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New tunes wake me. It’s 6am. The music is new to me and was chosen from analysing my body’s morning brainwaves. It has the desired effect: I’m feeling ultra-calm. A great way to start the day.

My partner is sleeping in today so the music is playing through my ear implant. I get out of our ultra-comfortable bed. It dynamically moulds to each of our bodies and is made from materials that aid sleep (we used tech that matches our health data and personal preferences). Plus the bedding regulates our temperatures. I daresay if I checked my overnight sleep data I’ve had a deep, high quality sleep which is a regular occurrence, on-par with others of similar DNA and age.

The blinds automatically open showing the view and I glance at the superimposed weather and surf forecast for today as I pad into our ensuite. The lights come on at the morning brightness setting. I brush my teeth with a comfortable toothbrush and floss – they’re both designed for my specific mouth conditions and their sensors take another reading on my health. On the mirror, I see there’s only one preventative health measure prescribed (tablets, food or exercise) – there’ll be a slow release Vitamin D supplement in my morning juice.

Being increasingly aware of my health data over the past 10 years has been a blessing and a curse. The past 3 years I’ve actively worked on improving my body’s nutrient absorption, gave up coffee and I’ve increased my bone strength. The blessing is all that comes from better health, the curse is the extra logistics to do what’s prescribed – this is part of the reason we invested in Marta (She’s our house help / robot) and since then, things have been super easy, assisted by ultra-fast home-delivery of such a wide selection of specific foods that are good for our health – raw, pre-prepared or fully-cooked.

I change into workout gear that has the usually sensors and temperature-regulation and head downstairs, saying “Hi” to Marta – she’s preparing our breakfasts. I can hear the kitchen 3D printer creating my Vitamin D supplement.

Popping my slim headset on I see our spare room transform to a workout room with my (virtual) personal trainer. My implants and house sensors accurately track my vitals and workout results. As my workout finishes my favourite beach surrounds me as the environment changes for a guided meditation. The technology has worked out from my current brainwaves, recent moods and today’s schedule that the meditation length will be 9 minutes.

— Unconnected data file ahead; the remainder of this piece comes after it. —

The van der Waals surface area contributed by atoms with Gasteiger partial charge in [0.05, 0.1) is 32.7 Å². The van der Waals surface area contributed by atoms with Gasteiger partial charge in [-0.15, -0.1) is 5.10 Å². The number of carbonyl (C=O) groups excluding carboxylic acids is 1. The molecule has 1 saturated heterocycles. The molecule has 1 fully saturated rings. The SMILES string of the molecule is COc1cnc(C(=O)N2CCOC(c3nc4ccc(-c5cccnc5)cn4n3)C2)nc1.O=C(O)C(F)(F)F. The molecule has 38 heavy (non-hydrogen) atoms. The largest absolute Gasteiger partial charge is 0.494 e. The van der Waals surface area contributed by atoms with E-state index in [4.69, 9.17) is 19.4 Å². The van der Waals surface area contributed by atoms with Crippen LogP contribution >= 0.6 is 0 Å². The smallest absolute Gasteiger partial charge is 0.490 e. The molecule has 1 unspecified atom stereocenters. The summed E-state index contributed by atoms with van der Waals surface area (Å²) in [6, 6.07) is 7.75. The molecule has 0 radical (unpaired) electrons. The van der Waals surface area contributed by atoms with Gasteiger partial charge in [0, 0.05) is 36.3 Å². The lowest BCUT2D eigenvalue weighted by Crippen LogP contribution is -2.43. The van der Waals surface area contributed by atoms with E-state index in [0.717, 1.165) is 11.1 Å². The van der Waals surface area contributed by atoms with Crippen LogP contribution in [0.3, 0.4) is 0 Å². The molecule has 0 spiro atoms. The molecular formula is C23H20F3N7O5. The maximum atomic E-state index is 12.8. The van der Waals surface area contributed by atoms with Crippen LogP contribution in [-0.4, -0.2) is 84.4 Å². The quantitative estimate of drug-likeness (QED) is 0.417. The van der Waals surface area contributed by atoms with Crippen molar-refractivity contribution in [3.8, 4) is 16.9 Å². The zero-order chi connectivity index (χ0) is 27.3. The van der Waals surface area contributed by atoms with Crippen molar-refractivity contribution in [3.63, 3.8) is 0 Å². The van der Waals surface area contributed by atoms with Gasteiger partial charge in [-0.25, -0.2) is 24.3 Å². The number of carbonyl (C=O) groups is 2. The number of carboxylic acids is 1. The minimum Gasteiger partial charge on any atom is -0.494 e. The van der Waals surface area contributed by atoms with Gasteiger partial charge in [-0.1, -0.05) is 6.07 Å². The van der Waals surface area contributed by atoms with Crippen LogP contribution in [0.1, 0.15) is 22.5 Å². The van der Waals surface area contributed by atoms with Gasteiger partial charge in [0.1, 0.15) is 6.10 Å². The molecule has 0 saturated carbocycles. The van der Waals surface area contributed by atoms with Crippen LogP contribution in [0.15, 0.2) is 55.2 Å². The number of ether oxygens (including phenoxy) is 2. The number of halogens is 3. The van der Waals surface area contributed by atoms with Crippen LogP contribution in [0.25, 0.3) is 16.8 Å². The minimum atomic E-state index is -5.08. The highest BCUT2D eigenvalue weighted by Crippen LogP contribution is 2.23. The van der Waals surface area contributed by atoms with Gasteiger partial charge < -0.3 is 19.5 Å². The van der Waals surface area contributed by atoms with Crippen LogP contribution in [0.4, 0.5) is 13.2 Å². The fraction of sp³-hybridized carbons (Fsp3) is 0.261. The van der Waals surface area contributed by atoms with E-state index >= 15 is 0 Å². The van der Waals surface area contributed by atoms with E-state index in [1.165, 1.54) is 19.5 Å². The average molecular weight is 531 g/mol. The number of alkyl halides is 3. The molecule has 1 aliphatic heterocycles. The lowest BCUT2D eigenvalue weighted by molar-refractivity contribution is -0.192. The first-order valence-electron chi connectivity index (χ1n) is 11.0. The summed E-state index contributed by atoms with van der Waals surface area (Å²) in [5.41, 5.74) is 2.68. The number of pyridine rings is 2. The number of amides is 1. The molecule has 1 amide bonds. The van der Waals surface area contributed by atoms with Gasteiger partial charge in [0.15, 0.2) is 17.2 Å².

I head into the kitchen ready for Marta’s green juice. She’s just started making my cooked breakfast in our tiny kitchen with it’s few, multi-functional gadgets. Cooking from scratch these days is a novelty with so many accessible, delicious, healthy, quick options. Since the identification of so many health-affecting germs over the past 10 years and home help that can eradicate them real-time with sustainable products, everything on the food front is so easy.

Marta suggests I chat with my cousin who’s free. While I eat breakfast we chat generally then notice the suggested discussion topics on our hologram screens that then strengthen our conversation (recent birthdays, family activities, new health innovations and her recent virtual build of another use for their spare room). At the end of the call I see that my productivity tech picked up a couple of actions we talked about and is already making them happen (namely logistics for our next catch up and booking in time to try out my cousin’s new virtual room that could be useful in our home). It’s great to be in regular contact which is now easier owing to less work hours these days.

After the call, my mobile hologram switches to my fun, daily checks of today’s selections for travel (air/passenger drones and ground/self-driven capsules), clothing and meals. A quick scan has me aware and satisfied. There’s nothing to alter and I’m mindful that my (artificial) assistants are constantly learning and their suggested selections and automated choices are amazingly helpful now both as time savers, productivity enhancement and to free my mind of mundane decisions. I review Marta’s list of suggested actions to have our life running smoothly and agree to most and answer outstanding questions via verbal comment. Marta receives this information immediately and starts working on it while she’s sorting the washing.

I pad upstairs to our wardrobe and see today’s outfit suggested by my stylist. She’s had such a fast knack of finding great clothes that are ultra-comfortable, made of sustainable fabrics (my tech identified I’ve a sensitivity to certain dyes), and incorporate useful new tech. She’s cleverly integrated tech and data to complement her work skills and experience. She’s based in Tel Aviv.

Her process starts by her tech analysing (pretty much) the world’s outfits based on my measurements, my personal and health data (including my skin toning) as well as all of my data on the internet (much of this shows my preferences for style and lifestyle). It then gathers 1,000 outfits and as you skim through the first 20 many are discarded with respect to what you don’t like. – saying what you do and don’t like – it has worked out a wardrobe. I particularly like the colour pallets, the consistent geometric tailored necklines with a hint of femininity from the 20’s, and that every outfit has a pocket (I remember a time when women’s fashion didn’t). Over the following three weeks and then the following seasons, the stylist checks in with suggested tweaks. Now it constantly receives measurements via my sensors and fast communication connections and combines it with a vast database of new clothes and fabrics. She’s saved us time and money as my clothes and wardrobe is actually pretty small and much has been printed at home – including accessories from the library she has installed on our 3D printer.

My clothing style is quickly solidifying. It’s been an enlightening process as I was never that interested in clothes before though my style is now clear and we’ve co-designed unique pieces that work so well that they’re being sold and I gain a small commission. Who knew there were others who wanted similar pieces to me!